Tombs by type
- 1 See also
- 2 Prehistoric tombs
- 3 Tumuli
- 4 Olerdolana
- 5 Cist tombs
- 6 Sepulchres
- 7 Underground tombs
- 8 Mausoleums
- 9 Sarcophagi
- 10 Tombs within church monuments
This gallery gives an overview of types of tombs. For each type of tomb there is a description here and and at least one example reference picture.
This page is meant to help users categorizing images of tombs. The categorization scheme 'Tombs by type' is part of the Commons: Category scheme graves, and gives the Type documentation for Category: Tombs.
A tomb is a repository for the remains of the dead. The term generally refers to any structurally enclosed interment space or burial chamber, of varying sizes. The word is used in a broad sense to encompass a number of such types of places of interment or, occasionally, burial, including:
Prehistoric places of interment, often for large communities, constructed of large megaliths and originally covered with an earthen mound or tumuli. Specific types are outlined in the Megaliths by type gallery.
|See Megaliths by type|
A tumulus (plural tumuli or tumuluses) is a mound of earth or earth and stones raised over a tomb or one or more graves. If excavated or otherwise exposed, tumuli may be known to cover specific types of tomb such as a ship burial, but more usually one of those outlined in the Megaliths by type gallery.
Olerdolana is the name given since 19th century to the tombs dug into the rock of medieval times, due to the large number of this type of structures known in the place of Olèrdola (Barcelona). It is Alberto del Castillo, one of the parents of Spanish medieval archaeology, which popularized this name. These tombs, also called rupestres, anthropomorphic (many have this way), etc. spread good part of the Spanish, British, Portuguese and French geography and, despite doubts there is on his chronology, today we know that most were excavated and used during late Antiquity and the middle ages.
|Olerdolana or anthropomorphic tombs in Spain||Anthropomorphic tombs in the United Kingdom||Anthropomorphic tombs in France|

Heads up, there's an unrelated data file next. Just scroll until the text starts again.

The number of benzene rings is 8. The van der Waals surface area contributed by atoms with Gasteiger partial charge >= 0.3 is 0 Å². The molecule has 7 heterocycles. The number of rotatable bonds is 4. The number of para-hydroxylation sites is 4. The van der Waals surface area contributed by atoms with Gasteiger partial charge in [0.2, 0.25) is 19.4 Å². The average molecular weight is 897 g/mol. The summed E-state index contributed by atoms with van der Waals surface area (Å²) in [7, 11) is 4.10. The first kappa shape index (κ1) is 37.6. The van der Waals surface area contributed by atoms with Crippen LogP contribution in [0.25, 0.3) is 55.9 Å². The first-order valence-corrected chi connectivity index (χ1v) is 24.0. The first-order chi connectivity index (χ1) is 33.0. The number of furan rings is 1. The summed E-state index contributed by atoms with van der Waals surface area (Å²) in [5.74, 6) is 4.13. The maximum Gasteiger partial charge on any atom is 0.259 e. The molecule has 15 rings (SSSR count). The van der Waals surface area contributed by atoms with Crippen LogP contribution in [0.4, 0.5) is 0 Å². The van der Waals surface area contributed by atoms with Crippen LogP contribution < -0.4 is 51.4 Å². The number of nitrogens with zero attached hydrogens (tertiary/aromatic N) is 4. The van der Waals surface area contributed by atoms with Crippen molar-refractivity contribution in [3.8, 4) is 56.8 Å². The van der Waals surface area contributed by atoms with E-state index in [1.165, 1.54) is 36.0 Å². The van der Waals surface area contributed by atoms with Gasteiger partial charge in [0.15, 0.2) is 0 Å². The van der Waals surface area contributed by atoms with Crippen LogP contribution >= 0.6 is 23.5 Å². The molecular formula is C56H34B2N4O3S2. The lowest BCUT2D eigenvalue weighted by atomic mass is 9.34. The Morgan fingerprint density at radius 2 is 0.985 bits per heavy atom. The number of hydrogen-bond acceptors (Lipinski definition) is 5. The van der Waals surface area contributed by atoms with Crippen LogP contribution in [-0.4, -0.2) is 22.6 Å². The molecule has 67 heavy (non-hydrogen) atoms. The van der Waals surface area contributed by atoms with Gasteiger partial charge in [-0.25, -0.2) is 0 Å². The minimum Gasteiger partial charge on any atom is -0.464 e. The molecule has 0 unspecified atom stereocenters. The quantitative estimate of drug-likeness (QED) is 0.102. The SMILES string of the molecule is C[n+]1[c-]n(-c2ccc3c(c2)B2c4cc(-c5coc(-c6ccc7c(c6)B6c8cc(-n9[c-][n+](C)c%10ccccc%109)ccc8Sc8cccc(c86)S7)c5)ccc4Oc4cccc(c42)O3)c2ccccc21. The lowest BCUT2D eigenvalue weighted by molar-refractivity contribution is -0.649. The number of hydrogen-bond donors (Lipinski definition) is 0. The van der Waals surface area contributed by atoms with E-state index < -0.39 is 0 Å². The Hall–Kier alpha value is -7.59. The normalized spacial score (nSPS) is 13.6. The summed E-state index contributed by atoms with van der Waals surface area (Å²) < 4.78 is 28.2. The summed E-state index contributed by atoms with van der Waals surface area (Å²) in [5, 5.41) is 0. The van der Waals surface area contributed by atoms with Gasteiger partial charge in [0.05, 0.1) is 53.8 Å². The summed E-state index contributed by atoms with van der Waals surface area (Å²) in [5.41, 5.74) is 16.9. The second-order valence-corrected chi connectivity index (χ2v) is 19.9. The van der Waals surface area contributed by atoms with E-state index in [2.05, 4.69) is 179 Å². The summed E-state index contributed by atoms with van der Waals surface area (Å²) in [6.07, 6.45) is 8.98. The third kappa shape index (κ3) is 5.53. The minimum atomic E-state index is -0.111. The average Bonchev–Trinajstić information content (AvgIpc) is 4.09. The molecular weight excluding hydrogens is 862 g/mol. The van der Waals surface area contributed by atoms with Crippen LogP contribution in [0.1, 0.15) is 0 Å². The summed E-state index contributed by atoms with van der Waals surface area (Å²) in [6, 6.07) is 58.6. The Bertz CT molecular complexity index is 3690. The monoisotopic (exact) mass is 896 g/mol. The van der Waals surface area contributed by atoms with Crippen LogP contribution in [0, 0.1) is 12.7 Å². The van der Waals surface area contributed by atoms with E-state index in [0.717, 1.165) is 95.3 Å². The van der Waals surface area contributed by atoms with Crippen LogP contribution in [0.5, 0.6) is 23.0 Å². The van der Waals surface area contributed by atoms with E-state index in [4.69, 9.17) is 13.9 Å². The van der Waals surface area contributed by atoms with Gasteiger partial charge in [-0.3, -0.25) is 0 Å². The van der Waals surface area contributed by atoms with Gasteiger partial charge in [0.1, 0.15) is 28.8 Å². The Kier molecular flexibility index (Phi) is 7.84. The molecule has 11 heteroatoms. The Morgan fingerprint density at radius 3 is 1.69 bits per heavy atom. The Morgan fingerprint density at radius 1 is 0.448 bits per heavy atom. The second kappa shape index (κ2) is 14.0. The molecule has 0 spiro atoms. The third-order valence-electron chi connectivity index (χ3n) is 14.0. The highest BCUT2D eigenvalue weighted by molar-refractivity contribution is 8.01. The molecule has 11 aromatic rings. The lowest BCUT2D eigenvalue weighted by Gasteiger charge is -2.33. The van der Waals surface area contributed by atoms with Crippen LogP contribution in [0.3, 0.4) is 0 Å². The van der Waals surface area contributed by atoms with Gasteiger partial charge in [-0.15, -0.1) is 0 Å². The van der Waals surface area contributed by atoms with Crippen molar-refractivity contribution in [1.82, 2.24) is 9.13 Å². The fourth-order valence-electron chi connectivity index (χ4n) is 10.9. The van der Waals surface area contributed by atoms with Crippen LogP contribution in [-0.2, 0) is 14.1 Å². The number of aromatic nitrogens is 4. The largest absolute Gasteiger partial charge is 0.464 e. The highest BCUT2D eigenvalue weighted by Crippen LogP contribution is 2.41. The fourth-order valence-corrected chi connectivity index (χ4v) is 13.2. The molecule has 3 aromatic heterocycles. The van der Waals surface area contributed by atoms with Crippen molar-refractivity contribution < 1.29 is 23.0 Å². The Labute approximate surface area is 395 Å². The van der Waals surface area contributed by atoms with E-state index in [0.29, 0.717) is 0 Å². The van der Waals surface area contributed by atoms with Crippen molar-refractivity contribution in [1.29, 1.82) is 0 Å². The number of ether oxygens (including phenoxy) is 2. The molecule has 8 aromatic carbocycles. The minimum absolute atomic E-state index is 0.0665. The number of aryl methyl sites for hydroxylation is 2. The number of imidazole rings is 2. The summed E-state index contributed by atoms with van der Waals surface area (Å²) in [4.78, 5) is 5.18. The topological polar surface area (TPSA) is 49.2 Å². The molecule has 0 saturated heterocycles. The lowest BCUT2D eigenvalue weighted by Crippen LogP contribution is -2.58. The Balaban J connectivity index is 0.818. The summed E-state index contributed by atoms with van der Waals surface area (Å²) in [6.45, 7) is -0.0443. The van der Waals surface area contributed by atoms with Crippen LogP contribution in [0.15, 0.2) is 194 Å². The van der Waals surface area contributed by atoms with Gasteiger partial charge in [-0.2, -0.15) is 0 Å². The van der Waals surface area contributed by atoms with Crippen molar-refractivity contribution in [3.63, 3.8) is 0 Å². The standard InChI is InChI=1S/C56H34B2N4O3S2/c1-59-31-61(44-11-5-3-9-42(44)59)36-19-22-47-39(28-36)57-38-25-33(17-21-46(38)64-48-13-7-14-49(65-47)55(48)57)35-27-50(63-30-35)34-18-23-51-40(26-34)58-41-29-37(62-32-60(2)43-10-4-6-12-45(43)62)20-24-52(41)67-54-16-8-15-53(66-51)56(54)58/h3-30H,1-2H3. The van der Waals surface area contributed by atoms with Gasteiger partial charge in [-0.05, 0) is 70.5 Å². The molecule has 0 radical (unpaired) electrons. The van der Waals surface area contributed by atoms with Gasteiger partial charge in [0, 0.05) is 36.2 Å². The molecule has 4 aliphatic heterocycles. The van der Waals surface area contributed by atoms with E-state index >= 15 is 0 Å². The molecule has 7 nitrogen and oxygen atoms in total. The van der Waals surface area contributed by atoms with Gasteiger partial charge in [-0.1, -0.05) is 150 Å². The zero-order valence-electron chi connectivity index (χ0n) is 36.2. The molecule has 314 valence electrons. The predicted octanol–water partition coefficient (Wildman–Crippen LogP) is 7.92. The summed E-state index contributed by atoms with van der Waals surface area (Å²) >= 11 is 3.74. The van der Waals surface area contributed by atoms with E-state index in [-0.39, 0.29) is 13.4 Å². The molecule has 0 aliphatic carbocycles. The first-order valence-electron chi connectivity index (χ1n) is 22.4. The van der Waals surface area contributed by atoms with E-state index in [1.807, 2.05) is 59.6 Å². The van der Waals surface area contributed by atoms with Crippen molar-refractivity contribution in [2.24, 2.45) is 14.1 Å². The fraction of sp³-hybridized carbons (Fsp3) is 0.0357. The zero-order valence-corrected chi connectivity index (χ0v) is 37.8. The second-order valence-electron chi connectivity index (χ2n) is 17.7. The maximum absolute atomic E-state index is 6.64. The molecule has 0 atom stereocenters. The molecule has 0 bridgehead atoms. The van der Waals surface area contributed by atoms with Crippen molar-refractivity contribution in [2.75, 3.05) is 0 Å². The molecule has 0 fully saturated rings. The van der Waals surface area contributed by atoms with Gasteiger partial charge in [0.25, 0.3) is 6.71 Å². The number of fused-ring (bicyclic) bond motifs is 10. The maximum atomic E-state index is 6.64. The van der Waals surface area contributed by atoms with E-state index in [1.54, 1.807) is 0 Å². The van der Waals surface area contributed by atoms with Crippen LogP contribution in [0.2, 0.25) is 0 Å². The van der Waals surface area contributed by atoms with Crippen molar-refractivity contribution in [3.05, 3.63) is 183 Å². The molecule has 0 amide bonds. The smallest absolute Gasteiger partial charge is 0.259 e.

Several burials were documented in cist (a small stone-built coffin-like box or ossuary used to hold the bodies of the dead). Its chronology goes from Prehistoric to Middle ages.
|Prehistoric age cist tomb||Prehistoric age cist tomb||Middle age cist tomb|
Cavernous rock-cut spaces for interment, generally in the Jewish or Christian faiths. There are several famous examples in the Holy Land including the Tomb of Jesus in the Church of the Holy Sepulchre.
Yagura tombs are man-made caves used as tombs in medieval Japan.
Tomb hypogea are stone-built underground structures for interment, such as the tombs of ancient Egypt in the Valley of the Kings.
Catacombs are ancient, human-made subterranean cemeteries. Many are under cities, such as the Catacombs of Rome. In Christian catacombs, the specific individual tombs may be sarcophagi under arches known as Arcosolia.
Burial crypts are stone or brick-lined underground spaces for interment, usually vaulted and beneath a religious building such as a church, usually for groups of people, either genreal public or private families. They may contain church monuments, sarcophagi or coffins.
|Crypt with church monument||Crypt with sarcophagi|
A ship burial or boat grave is a grave in which a ship or boat is used either as the tomb for the dead and the grave goods, or is simply as a part of the grave goods itself. There are several famous Viking examples from Norway. Other examples include the Anglo-Saxon ship cemetery at Sutton Hoo in England.
Tombs in the Valley of the Kings
Some of the most underground tombs are those of the ancient pharoahs of Egypt in the Valley of the Kings.
External free-standing structures, above ground, acting as both monument and place of interment, usually for individuals or family groups. Common across religions across the World, they may be small buildings in cemeteries for the gentry or impressive and complex constructions for leading public figures. The latter type may have their own individual categories. Most funerary buildings referred to as 'tombs' are more specifically mausoleums.
|Cemetery mausoleum||Large mausoleum|
|Pyramidal mausoleum||One of the Pyramids of Egypt||Mausoleum tower|
Some architectural styles, original or revivalist, have their own categories too.
|Ancient Roman mausoleum||Islamic mausoleum||Neoclassical mausoleum||Gothic revival mausoleum|
Stone containers for bodies or coffins, often decorated and perhaps part of a monument; these may stand within religious buildings or greater tombs or mausolea. Church monuments in the shape of chests can look like sarcophagi, but are usually architectural not sepulchral.
|Modern sarcophagus||Medieval sarcophagi||Ancient Roman sarcophagus||Ancient Egyptian sarcophagus|
Church monuments are architectural or sculptural memorials to dead persons within a Christian place of worship or funerary building. Large church monuments may contain the body and would therefore be classed as tombs. However, this is unusual and difficult to to assess by viewing the monument only. The tomb is usually beneath the monument or somewhere nearby beaneath the building. Church monuments which include the tomb are therefore simply categorized as church monuments and not as tombs as well.
|Tomb within a church monument|